Homemade chemical bombs found in Fairfax County mailboxes

By Kevin Sieff
Washington Post Staff Writer
Sunday, August 1, 2010

Authorities are warning Fairfax County residents to beware of homemade chemical bombs placed in mailboxes and on front yards of residential areas.

At least eight of the bombs have been found in residential areas of Reston and West Springfield since May, according to the Fairfax County Fire Department.

No one has been injured by the bombs, which are made of over-the-counter chemicals, such as Drano and baking soda.

Residents have discovered flaming water bottles upon opening their mailboxes. In June, Lee-Alison Sibley began removing what appeared to be trash from her mailbox in Great Falls. Smoke started barreling out of a plastic water bottle as soon as she touched it.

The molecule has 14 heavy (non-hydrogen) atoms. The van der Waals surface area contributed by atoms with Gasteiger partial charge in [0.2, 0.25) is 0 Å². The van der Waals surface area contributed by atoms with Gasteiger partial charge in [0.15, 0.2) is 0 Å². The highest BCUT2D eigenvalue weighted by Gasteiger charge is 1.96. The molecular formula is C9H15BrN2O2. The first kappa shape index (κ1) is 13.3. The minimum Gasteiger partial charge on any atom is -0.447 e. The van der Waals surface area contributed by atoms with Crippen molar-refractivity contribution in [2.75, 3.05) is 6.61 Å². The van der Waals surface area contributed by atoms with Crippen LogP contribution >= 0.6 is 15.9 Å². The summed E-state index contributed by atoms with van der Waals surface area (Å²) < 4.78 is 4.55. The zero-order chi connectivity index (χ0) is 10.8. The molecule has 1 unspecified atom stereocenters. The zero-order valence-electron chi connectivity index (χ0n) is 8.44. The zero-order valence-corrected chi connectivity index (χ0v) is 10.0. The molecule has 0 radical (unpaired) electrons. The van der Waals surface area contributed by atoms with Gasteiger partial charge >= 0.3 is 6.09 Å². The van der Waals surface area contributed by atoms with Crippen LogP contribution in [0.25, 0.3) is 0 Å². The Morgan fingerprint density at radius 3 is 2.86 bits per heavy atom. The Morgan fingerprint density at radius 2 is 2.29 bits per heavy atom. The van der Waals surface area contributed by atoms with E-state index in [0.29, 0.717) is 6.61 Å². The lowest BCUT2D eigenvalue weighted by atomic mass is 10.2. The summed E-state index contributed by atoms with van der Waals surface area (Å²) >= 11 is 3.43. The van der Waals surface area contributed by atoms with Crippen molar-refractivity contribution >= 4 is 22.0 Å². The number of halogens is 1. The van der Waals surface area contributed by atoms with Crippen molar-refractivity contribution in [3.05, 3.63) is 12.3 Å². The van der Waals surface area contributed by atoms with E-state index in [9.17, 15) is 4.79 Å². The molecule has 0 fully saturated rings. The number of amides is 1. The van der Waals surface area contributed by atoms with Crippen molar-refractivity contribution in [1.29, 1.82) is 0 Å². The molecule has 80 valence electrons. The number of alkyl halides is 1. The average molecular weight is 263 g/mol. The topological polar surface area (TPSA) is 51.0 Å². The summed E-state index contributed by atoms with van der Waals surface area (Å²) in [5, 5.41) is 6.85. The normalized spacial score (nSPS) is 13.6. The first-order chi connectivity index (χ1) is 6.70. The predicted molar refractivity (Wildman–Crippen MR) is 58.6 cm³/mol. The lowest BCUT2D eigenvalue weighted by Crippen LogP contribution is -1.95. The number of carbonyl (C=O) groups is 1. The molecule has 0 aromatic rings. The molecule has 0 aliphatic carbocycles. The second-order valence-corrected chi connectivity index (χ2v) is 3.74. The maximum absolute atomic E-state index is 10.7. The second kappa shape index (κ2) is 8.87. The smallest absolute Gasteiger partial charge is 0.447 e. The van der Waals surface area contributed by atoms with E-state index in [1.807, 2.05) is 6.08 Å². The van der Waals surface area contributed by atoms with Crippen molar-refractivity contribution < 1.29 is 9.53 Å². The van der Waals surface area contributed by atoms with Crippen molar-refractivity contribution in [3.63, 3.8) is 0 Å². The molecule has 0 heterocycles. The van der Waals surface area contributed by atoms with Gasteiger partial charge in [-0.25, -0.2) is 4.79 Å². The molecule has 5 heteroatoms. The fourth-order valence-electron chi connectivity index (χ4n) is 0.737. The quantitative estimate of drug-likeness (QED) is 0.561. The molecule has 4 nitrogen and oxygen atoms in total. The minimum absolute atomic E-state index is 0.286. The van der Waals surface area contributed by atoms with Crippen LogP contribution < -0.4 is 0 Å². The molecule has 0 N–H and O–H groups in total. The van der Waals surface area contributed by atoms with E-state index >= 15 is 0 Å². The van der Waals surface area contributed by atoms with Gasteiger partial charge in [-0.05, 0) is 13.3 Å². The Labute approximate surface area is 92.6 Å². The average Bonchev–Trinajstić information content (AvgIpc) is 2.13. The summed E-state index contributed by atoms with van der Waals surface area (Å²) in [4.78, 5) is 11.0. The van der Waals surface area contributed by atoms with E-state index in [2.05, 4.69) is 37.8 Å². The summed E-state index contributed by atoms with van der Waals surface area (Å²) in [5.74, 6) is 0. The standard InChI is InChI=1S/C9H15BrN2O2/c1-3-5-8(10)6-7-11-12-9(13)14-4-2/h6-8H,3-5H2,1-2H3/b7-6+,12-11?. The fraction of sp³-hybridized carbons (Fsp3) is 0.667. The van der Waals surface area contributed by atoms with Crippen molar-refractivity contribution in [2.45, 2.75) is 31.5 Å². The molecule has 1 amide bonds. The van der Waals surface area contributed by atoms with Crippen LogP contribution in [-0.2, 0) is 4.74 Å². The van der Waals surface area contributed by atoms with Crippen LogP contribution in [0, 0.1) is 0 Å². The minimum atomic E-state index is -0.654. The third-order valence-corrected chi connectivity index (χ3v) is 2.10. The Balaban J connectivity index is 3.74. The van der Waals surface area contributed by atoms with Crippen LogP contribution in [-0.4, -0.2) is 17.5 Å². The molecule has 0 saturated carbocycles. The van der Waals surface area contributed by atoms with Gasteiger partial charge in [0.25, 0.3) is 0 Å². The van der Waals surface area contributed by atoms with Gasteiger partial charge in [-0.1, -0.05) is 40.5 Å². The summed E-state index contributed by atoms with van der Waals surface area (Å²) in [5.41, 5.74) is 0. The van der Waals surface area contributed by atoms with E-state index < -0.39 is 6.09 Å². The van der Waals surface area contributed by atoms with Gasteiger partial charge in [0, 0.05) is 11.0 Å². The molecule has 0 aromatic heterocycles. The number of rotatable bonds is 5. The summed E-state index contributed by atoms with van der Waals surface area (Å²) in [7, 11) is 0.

"The bottle had already exploded, but some of the chemicals burned my finger," Sibley said. "My middle finger turned black and swelled to twice its size."

Officials from the fire department arrived soon after, asking Sibley who might have done it. "There's no one who has a vendetta against us," said Sibley, a middle school teacher. "It's probably kids who have money and wheels and thought this would be a funny joke."

Some bombs have contained shredded aluminum.

"People think that it's trash, but if they pick it up, the bomb could blow their hand off way too easily," said Sharon Rainey, the head of a community organization called myNeighborsNetwork.

Rainey, along with many other residents, suspects local teenagers are responsible. Hundreds of videos on YouTube explain how to produce similar bombs, she said.

Fairfax police and fire departments are investigating. "This kind of thing tends to be the work of a younger person," said Renee Stilwell, a fire department spokeswoman. "There's no massive explosion, but it makes people feel threatened . . . and it could be dangerous."

The fire and police departments released a bulletin last month warning residents that "the explosions are powerful enough to damage mailboxes and cause potentially serious harm to persons."

© 2010 The Washington Post Company